Love them or hate them, you can't really live without them now. I certainly can't but most of the reason for that is that they provide me with an income to do the more interesting things in life such as drinking, eating etc. I can understand why users get very frustrated by them and I have to say this is not helped by a large proportion of my fellow 'techies'. They have a very parochial attitude where they mystify the systems so that only they, the Wizard can save the poor helpless user.
I don't subscribe to this method and it is with great glee that I help users to tear the techie's security blanket into shreds of insecurity. In all the years I have worked in computers I have encountered an inumerable number of prickless 'wonders' who tut, moan and blame the user for everything that goes wrong on the computer system they so "expertly" set-up and configured. Generally, dear user - take heart - it's not you it's the scruffy little geek (you know, the one who couldn't get laid in a brothel with £50 hanging out of his back pocket) that bodged.
The policy of not sharing information is so badly judged. If a user asks how to do something and I know they cannot corrupt the system with this new knowledge - I show them how to do it themselves. That way I don't have the same person coming back to me a week later with the same request. They feel better as they feel they are in control and I feel better as the flow of (to me, very simple) requests slows to a trickle.
It seems I am not alone in sharing with the users. On one of my 'techie' sites I discovered this gem I thought I would share with you - sort of a Friday, best day of the week story. Wish I'd come up with the idea but rest assured, should the dpportunity just follow the legions to the roof :-)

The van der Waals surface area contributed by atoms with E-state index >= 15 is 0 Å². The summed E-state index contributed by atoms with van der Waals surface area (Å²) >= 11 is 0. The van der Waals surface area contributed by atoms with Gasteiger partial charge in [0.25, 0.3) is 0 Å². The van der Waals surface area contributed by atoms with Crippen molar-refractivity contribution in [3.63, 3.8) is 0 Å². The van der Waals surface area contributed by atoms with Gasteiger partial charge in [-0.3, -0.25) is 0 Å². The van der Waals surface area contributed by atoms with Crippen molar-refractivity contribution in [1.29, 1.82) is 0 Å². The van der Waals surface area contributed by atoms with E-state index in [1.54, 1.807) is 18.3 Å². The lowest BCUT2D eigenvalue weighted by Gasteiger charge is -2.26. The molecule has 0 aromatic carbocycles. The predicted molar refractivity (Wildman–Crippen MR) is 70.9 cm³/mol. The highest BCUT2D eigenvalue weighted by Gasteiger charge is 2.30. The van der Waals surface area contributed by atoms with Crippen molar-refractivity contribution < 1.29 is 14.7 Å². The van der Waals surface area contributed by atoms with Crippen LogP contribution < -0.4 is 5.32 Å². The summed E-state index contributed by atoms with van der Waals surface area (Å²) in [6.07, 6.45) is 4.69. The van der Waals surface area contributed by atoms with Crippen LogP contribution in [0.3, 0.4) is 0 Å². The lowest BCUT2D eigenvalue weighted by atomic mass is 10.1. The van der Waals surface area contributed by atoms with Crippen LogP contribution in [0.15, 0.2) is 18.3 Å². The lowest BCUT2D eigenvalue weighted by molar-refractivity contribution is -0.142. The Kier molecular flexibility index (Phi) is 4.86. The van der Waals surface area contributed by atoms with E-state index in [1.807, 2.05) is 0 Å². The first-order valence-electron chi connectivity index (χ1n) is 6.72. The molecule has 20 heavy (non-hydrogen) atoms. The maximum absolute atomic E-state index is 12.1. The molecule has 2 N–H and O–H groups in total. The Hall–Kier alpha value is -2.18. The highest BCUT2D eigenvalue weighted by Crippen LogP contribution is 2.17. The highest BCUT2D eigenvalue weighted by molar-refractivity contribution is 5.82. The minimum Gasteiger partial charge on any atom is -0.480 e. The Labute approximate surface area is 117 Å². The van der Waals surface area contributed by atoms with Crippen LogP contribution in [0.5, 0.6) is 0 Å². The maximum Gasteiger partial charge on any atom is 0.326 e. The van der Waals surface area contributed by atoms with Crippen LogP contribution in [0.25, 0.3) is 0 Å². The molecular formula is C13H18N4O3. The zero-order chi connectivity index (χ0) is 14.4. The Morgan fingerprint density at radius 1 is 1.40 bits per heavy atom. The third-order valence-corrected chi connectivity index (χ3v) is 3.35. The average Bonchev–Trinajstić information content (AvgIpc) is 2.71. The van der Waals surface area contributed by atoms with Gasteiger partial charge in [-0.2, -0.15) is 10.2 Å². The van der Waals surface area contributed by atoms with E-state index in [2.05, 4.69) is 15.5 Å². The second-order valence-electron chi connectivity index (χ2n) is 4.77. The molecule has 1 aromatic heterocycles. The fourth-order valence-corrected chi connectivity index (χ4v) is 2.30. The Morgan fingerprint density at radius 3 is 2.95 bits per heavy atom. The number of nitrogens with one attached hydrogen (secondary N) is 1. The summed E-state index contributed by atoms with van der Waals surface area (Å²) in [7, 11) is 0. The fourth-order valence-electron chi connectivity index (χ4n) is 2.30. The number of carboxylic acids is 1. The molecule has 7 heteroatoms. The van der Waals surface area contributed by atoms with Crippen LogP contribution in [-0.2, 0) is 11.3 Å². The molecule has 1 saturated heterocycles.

hasta luego y bueno fin de semana,
I worked for a high-paced shop that had a staff that was often pretty stressed. Over the years, both prior to and during my tenure, we accumulated quite a few dead AT, XT, 286, 386, monitors, Wyse terminals, printers and the like. This stuff was stored in an unoccupied portion of the building along with other stuff that could reasonably be called trash. Eventually the principals decided to lease out the unoccupied area where all this junk was stored. And since there was computer garbage in the mix, my 2-man IT staff was tasked with getting rid of it. A large roll-off dumpster was scheduled for all the junk, including the computer junk.
After quitting time the night before the roll-off was delivered we moved all the dead computer stuff to the roof, 4-stories high. The next morning we invited the staff to the roof where they found a pile of gear and all were given the opportunity to huck the stuff off the roof and see if they could hit the dumpster. No one missed! And everyone loved it. They got to take out their frustrations on those &*$%^# computers by smashing them, and morale improved, at least for a few days.